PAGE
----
The big question for "X Factor" and FOX is whether enough of those new, curiosity-driven viewers will stick around that long. That's why hitting the right tantalizing note with the initial Britney framing is so crucial. The Simon Cowell-devoted fan base and the contest junkies will be watching no matter what, but to attain the ratings heights of "Idol" or even "The Voice," "X Factor" needs to win the Britney gamble. Which leaves the other new judge, Lovato, deep in the shadows. Compared to Britney as a singer, Lovato may be, well, Mariah Carey -- but compared to Britney, the average seagull is Mariah Carey. On a larger scale, Lovato is an average-at-best singer. As a judge, she will need to display undiscovered wit and insight to make an impact. The returning L.A. Reid last year showed a welcome willingness to disagree with Cowell, if not a commensurate smackdown ability. That knack, in all of music-based reality TV, remains in Simon's sole possession.

Simon Cowell, as smug and preening as he can be at times, is still the best reason to watch "X Factor." He does the wittily dismissive Brit better than anyone, to the regrettable point that nobody else even tries anymore. That includes the coaches on "The Voice," who obviously won't be harsh on their own team members, and out of some code of politeness (regarding which Simon skipped the memo) are always kind to other performers as well. Which is sweet, but much less entertaining.

The humor on "The Voice," then, has to come from the sniping at other coaches, which Shelton does with a warm and ready wit, Levine does abrasively, Aguilera does in a queenly fashion that implies the rest of the panel isn't fit to carry her scepter, and Cee Lo doesn't really do at all, preferring to speak in parables and meanderings that don't always convey clear meaning but are usually entertaining.

Here's how the two shows stack up in other areas.

Auditions:

Because "The Voice" uses fewer auditioners and screens them for ability, its musical quality will be much stronger in this phase. "X Factor" will still insist on showing us some really bad auditions, if only to give Britney & Co. something to react to and Simon raw material to sharpen his claws. But bad auditions become tedious pretty quickly. And, come on, spinning chairs. Advantage: "The Voice."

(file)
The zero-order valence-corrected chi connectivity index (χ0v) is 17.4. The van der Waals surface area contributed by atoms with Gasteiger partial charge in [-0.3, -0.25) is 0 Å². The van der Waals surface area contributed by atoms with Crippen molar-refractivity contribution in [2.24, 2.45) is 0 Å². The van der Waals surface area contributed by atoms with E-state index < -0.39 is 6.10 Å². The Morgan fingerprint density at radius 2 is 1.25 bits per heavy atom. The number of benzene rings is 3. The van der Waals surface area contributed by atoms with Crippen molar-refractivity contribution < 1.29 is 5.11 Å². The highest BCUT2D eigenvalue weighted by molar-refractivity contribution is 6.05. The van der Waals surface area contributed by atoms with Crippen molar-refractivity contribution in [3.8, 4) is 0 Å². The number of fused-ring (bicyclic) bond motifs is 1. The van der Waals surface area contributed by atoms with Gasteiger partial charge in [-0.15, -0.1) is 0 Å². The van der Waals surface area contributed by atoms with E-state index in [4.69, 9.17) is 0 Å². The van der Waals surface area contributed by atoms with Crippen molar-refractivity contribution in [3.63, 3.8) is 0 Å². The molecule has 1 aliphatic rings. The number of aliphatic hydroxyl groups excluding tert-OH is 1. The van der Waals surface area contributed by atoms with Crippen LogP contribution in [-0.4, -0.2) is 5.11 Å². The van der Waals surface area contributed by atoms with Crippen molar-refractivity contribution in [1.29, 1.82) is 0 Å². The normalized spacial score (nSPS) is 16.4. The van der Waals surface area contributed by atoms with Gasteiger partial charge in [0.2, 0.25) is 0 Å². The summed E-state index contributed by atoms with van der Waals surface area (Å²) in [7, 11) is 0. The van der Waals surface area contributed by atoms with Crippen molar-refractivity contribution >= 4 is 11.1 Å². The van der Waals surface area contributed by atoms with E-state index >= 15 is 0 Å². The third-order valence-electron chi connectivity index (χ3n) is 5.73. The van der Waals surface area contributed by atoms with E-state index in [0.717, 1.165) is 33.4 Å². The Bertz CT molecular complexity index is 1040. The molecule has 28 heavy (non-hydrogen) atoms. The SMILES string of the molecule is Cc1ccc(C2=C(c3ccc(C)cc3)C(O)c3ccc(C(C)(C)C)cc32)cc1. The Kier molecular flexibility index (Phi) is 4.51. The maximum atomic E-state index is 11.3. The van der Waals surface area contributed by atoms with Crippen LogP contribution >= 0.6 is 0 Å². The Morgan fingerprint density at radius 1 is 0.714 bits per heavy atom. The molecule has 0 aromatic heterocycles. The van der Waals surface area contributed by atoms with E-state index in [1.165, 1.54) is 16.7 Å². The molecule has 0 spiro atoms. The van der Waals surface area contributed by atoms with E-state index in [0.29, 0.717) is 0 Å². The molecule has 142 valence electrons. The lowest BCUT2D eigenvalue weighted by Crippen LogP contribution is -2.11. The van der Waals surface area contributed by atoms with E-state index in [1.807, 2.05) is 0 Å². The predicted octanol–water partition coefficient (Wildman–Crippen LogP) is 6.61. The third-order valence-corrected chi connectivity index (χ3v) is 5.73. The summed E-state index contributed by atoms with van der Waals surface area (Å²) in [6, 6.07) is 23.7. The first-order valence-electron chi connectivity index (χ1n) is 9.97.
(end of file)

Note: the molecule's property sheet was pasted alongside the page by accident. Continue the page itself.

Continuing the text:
Midsection:

Both shows tend toward flabbiness between their initial (audition) phases and the point at which live competition and eliminations begin. "The Voice" seems to have taken some corrective steps, what with the steals and the promised expanded role for the spinning chairs, but the forced-duet battle rounds still don't serve the singers well and have outlived their usefulness. On the other hand, "The X Factor" will waste a ton of time showing off one of Simon's estates and whatever grossly conspicuous displays of wealth and privilege they plant the other judges in. Not to mention pointless footage of the judges coaching their teams. (And does anybody really care whose team wins? Ultimately, it's about individual winners.) Advantage: neither.

Finals:

Although both shows carry the team format into the live competition shows that climax the season, they become less important on "The X Factor," which follows the "Idol" template by eliminating one act each week. "The Voice" eliminates singers by team, and it's just not quite as gripping. Advantage: "The X Factor."

Music:

Last season, "The Voice" clearly distinguished itself from "Idol" by choosing measurably more current songs for contestants to perform, taking on an enviably more contemporary image. "The X Factor" seemed to skew a bit older in its first season. That may change, but Cowell is attached to his old warhorse songs ("Hallelujah," "Feeling Good" and so forth). And "The X Factor"'s oldster category will likely lean to more venerable songs as well. Presumed advantage: "The Voice."

Hosts and other irrelevancies:

Carson Daly is an amiable presenter and seems at ease with his panel of coaches. It would be nice if he'd cut out the hackneyed "surprise the contestant at work" bit, which is better saved for makeover shows. The social-media and backstage sequences hosted by Christina Milian were a massive waste of time last season. "The X Factor" didn't get into that area to any annoying degree, but it had a truly clueless host, which it plans to replace with two, one of each gender. That's a recipe for disaster (too many hosts spoil the froth), so presumed advantage: "The Voice."

Overall singing quality:

Once the auditions are over, this should even up fairly fast. Both shows scored well in finding good singers, but "The Voice" had a disturbing tendency toward eliminating promising vocalists too early in badly chosen battle-round match-ups. "X Factor"'s older-singer category added a welcome dimension of experience, and on the other end, with a lower age limit than either "Voice" or "Idol," it turned up its share of appealing prodigies. (It also led to at least three meltdowns -- Astro's display of petulance and shell-shocked, shattered-dream sobbing spectacles from Rachel Crow and Drew Ryniewicz -- that made for painful viewing.) Advantage: toss-up.

Train-wreck potential:

At some point on "The Voice," Christina Aguilera's waspishness and reported off-camera excesses, or even Adam Levine's tendency toward obnoxiousness, might spark a memorable reality-TV catastrophic moment. But so far everyone's done a good job at keeping the lid on. Meanwhile, given her robotic concert appearances, disastrous TV interviews, and numerous off-camera eccentricities, Britney Spears' potential for disaster is off the charts. Advantage: "The X Factor."

Final recommendations: Watch "The Voice" for interesting music, good singers and occasionally entertaining banter. Watch "The X Factor" for good singers, a more suspenseful countdown to victory, those inimitably acidic Cowell comments and the chance to see some truly embarrassing television.

"The Voice" premieres Monday, Sept. 10, at 8 p.m. ET/PT on NBC. "The X Factor" premieres Wednesday, Sept. 12, at 8 p.m. ET/PT on FOX.